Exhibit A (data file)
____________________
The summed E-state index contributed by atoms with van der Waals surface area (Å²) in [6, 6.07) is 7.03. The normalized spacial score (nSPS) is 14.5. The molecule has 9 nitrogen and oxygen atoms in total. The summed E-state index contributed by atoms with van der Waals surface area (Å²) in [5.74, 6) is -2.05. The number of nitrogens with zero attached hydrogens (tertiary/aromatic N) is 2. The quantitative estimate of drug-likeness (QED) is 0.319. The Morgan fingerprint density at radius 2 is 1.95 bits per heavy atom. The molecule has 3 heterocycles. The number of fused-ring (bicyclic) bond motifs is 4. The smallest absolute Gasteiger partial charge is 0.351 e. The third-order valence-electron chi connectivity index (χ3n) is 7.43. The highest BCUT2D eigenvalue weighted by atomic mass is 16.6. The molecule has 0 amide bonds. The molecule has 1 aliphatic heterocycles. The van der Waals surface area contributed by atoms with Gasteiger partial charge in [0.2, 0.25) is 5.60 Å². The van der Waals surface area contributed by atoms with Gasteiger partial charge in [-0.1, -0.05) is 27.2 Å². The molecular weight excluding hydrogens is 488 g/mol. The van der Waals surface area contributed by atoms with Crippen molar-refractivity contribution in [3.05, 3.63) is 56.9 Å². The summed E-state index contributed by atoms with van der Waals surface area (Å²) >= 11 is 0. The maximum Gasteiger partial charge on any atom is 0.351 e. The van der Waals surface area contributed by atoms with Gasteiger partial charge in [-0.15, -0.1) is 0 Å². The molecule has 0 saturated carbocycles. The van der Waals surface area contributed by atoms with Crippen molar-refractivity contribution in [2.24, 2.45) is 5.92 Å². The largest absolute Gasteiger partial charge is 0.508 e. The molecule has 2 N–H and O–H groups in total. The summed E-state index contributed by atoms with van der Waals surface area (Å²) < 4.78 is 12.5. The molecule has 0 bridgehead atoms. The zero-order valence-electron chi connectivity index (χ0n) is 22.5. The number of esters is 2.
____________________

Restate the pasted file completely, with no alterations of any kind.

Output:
The summed E-state index contributed by atoms with van der Waals surface area (Å²) in [6, 6.07) is 7.03. The normalized spacial score (nSPS) is 14.5. The molecule has 9 nitrogen and oxygen atoms in total. The summed E-state index contributed by atoms with van der Waals surface area (Å²) in [5.74, 6) is -2.05. The number of nitrogens with zero attached hydrogens (tertiary/aromatic N) is 2. The quantitative estimate of drug-likeness (QED) is 0.319. The Morgan fingerprint density at radius 2 is 1.95 bits per heavy atom. The molecule has 3 heterocycles. The number of fused-ring (bicyclic) bond motifs is 4. The smallest absolute Gasteiger partial charge is 0.351 e. The third-order valence-electron chi connectivity index (χ3n) is 7.43. The highest BCUT2D eigenvalue weighted by atomic mass is 16.6. The molecule has 0 amide bonds. The molecule has 1 aliphatic heterocycles. The van der Waals surface area contributed by atoms with Gasteiger partial charge in [0.2, 0.25) is 5.60 Å². The van der Waals surface area contributed by atoms with Gasteiger partial charge in [-0.1, -0.05) is 27.2 Å². The molecular weight excluding hydrogens is 488 g/mol. The van der Waals surface area contributed by atoms with Crippen molar-refractivity contribution in [3.05, 3.63) is 56.9 Å². The summed E-state index contributed by atoms with van der Waals surface area (Å²) >= 11 is 0. The maximum Gasteiger partial charge on any atom is 0.351 e. The van der Waals surface area contributed by atoms with Gasteiger partial charge in [-0.15, -0.1) is 0 Å². The molecule has 0 saturated carbocycles. The van der Waals surface area contributed by atoms with Crippen molar-refractivity contribution in [2.24, 2.45) is 5.92 Å². The largest absolute Gasteiger partial charge is 0.508 e. The molecule has 2 N–H and O–H groups in total. The summed E-state index contributed by atoms with van der Waals surface area (Å²) < 4.78 is 12.5. The molecule has 0 bridgehead atoms. The zero-order valence-electron chi connectivity index (χ0n) is 22.5. The number of esters is 2.